At one point, when he accelerated away from the peloton to join the breakaway riders, the German sprinter topped out at a massive 1248W according to his SRM power file, released by Training Peaks.
But it wasn’t just that one acceleration that characterised Greipel’s ride, but how he hauled his huge frame up the numerous cobbled climbs.
His data shows he churned out 391W for 20 minutes as he chased down the leaders at the 155km mark of the race. Leading the race up the Koppenberg, he averaged 501W for 2-22, turning the pedals at 68rpm.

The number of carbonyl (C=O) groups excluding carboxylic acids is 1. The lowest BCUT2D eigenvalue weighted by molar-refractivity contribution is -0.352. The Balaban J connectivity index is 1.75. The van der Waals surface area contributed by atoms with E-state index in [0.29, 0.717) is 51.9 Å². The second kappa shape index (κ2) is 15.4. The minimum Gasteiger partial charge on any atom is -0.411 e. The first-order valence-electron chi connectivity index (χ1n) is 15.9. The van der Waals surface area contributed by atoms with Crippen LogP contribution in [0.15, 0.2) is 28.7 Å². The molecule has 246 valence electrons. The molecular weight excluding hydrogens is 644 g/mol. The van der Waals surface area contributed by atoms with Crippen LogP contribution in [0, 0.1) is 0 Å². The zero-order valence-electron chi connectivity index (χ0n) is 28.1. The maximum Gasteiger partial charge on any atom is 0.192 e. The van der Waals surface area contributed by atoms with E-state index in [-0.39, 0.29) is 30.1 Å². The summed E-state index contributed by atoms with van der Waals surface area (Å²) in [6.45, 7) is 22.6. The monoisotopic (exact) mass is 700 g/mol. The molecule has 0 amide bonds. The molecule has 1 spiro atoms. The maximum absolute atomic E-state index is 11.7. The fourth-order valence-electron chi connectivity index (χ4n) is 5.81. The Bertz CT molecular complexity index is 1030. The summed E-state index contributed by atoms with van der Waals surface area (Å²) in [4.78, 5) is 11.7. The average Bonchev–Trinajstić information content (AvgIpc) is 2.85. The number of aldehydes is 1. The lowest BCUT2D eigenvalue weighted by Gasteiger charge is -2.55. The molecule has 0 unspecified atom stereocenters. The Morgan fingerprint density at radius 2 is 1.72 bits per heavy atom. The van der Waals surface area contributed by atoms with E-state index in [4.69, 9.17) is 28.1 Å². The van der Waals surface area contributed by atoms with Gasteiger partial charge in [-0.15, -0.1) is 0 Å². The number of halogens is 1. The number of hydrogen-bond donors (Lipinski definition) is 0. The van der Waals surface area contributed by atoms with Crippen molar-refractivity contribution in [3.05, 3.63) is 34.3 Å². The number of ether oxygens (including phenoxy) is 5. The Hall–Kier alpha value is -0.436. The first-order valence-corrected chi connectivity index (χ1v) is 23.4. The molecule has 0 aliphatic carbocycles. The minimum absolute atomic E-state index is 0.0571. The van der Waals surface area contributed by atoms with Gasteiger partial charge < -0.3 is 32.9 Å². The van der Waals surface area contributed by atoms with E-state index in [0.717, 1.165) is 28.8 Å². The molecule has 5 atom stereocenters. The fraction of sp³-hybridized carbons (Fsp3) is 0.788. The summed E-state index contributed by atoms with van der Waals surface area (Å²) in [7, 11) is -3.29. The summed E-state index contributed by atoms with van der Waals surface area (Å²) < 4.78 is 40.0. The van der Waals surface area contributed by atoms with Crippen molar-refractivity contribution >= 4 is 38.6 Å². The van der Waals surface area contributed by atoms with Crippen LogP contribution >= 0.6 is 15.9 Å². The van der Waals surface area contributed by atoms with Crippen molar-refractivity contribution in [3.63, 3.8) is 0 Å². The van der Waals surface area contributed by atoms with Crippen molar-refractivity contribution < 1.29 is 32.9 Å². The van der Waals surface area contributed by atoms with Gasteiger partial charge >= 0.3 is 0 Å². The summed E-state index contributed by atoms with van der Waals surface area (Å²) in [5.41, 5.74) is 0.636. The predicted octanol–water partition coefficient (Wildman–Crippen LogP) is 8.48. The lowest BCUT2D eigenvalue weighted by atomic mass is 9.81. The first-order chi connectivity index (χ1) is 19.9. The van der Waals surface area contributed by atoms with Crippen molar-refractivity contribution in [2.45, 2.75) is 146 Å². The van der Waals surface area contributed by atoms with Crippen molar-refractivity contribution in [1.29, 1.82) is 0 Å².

Then, when he reached the finish line (crossing the line in 28th place), he set his peak two-second power value, cranking out a huge 1613W, which equates to 19.4w/kg.
According to Alexander Kristoff’s trainer Soren Orn, the Katusha rider put out 1200W in his sprint for fourth place and averaged over 460W for well over an hour during the race.
But perhaps the most impressive statistic of them all, though, is that Greipel rode at 89 per cent of his one-hour max for over six hours in the race.
Reckon you could do that?